Violent extremism, as a problem for U.S. policy, needs to be viewed in much different terms than it has hitherto. Terrorism, the component of violent extremism that traditionally has most alarmed Americans, also needs a major rethink. The need for rethinking is greater than after past incidents that, traumatic as they were, shaped what has been the dominant American way of thinking about violent extremism.
A major facet of that thinking over the past two decades has been that a terrorist attack on September 11, 2001 was a watershed moment that marked a great change in threats to U.S. national security. But what suddenly changed twenty years ago was popular attitudes—because of the spectacular nature and casualty toll of that one attack—not the threat itself. The nature of the threat had already been recognized by those responsible for countering it. The U.S. government was actively combating that threat before 9/11. Most of the tools needed to combat it after 9/11 were the same ones used before.
Very recently there has been recognition that the violent extremist threats the United States faces today come less from foreign jihadists of the sort who perpetrated 9/11 than from domestic white supremacists and others on the far right, with responsible authorities such as the Department of Homeland Security adjusting their focus accordingly. That recognition has been retarded by political motivations and still extends to only a portion of the American population. Such recognition constitutes a part, but only a part, of the necessary rethinking.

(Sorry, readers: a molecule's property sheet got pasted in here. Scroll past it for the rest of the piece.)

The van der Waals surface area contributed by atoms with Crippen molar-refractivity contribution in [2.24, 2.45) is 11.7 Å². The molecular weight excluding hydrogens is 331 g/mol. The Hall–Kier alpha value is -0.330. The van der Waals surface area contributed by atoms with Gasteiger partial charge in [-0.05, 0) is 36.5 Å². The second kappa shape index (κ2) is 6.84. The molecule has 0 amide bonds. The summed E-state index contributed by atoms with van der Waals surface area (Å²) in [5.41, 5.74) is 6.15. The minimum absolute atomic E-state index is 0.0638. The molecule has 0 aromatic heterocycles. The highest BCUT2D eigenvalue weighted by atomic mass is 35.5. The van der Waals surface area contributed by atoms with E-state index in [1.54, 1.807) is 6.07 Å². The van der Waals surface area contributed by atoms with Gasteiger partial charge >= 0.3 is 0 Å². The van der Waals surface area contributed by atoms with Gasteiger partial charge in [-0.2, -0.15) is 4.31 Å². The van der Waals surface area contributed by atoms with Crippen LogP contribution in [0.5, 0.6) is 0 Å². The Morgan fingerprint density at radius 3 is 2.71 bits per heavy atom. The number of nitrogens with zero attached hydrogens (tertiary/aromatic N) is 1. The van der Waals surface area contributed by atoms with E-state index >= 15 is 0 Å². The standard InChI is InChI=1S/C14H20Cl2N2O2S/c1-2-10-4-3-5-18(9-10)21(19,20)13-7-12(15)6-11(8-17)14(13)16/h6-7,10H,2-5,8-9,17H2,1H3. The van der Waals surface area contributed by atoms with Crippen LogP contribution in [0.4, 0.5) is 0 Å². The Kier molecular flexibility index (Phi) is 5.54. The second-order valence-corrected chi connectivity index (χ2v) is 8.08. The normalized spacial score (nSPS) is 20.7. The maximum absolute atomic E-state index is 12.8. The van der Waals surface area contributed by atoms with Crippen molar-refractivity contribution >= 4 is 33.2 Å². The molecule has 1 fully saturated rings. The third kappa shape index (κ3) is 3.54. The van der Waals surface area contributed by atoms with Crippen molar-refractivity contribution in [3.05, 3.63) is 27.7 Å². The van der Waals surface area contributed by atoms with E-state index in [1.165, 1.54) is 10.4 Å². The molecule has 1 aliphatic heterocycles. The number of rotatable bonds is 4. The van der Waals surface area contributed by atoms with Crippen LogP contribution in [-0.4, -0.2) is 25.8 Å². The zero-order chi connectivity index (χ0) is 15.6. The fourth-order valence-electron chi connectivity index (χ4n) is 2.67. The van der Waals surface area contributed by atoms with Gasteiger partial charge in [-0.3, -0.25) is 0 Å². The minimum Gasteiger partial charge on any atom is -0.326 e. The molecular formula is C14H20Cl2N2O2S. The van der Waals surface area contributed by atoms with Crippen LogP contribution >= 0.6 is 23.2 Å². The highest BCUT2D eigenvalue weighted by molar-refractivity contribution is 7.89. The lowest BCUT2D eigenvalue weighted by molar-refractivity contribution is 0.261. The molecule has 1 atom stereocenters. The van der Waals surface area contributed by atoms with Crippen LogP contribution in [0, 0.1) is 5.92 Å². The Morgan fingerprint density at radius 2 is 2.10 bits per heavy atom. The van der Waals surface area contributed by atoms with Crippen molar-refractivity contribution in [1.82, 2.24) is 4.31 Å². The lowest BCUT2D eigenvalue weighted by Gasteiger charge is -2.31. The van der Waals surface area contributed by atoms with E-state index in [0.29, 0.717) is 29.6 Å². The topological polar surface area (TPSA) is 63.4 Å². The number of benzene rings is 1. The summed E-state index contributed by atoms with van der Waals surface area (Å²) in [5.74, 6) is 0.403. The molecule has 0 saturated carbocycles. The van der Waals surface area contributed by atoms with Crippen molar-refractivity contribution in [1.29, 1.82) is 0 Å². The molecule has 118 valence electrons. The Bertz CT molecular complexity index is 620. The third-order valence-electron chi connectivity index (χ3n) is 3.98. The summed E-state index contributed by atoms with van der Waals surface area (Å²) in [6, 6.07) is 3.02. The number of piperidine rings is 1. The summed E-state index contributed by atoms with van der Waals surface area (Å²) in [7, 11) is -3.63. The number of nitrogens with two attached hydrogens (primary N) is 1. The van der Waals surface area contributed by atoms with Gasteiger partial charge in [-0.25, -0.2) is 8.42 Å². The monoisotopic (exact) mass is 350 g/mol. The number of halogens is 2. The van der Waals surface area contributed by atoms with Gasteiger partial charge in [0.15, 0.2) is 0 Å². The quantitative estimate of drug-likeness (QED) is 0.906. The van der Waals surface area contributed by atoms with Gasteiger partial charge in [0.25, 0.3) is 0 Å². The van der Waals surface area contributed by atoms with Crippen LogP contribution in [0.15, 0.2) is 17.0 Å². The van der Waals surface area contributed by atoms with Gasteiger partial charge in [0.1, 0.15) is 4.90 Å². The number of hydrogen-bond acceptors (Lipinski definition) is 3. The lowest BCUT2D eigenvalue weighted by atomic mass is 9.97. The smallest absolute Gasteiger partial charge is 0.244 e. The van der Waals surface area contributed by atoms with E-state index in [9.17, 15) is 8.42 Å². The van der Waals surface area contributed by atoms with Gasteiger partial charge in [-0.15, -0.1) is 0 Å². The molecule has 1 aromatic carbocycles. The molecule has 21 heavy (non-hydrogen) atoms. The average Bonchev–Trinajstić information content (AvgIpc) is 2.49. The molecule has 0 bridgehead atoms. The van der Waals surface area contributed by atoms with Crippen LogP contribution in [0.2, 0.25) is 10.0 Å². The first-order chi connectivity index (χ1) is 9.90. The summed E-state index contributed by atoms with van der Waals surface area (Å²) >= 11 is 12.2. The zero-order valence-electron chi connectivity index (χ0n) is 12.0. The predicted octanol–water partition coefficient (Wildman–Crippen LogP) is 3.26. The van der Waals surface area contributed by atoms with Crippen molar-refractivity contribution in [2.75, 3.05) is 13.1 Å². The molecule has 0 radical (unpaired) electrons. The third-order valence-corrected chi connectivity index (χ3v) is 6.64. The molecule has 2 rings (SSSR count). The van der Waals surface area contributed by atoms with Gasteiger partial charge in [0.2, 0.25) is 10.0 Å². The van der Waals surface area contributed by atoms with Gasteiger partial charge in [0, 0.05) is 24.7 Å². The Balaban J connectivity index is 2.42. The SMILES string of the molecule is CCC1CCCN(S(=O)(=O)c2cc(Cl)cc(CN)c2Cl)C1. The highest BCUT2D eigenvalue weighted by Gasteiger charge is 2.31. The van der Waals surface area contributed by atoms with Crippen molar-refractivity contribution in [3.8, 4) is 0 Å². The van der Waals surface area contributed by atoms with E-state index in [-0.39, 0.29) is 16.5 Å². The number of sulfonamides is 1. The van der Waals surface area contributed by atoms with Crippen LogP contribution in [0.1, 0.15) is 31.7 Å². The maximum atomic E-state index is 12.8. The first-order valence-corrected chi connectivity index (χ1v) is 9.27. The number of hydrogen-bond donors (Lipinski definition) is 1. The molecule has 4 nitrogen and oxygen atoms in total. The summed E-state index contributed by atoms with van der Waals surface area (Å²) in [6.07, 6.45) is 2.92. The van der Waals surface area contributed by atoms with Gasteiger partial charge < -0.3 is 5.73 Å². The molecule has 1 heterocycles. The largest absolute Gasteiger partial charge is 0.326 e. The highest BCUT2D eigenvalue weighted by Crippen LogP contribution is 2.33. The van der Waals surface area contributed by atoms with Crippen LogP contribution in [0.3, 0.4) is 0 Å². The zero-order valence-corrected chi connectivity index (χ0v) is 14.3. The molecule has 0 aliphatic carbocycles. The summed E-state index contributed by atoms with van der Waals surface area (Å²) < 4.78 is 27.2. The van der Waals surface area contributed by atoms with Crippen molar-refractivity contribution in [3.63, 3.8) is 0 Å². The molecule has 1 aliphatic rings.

At least as big a part is to realize that violent extremism today is a matter not only of small groups but of large numbers of people. In twenty-first-century America, support for political violence has become a mass phenomenon. As a measure of that phenomenon, a recent poll conducted by the Survey Center on American Life found that 29 percent of Americans, including 39 percent of Republicans, support using violence “if elected leaders will not protect America.” Thirty-six percent of Americans, and a majority (56 percent) of Republicans, agree with the statement, “The traditional American way of life is disappearing so fast that we may have to use force to save it.”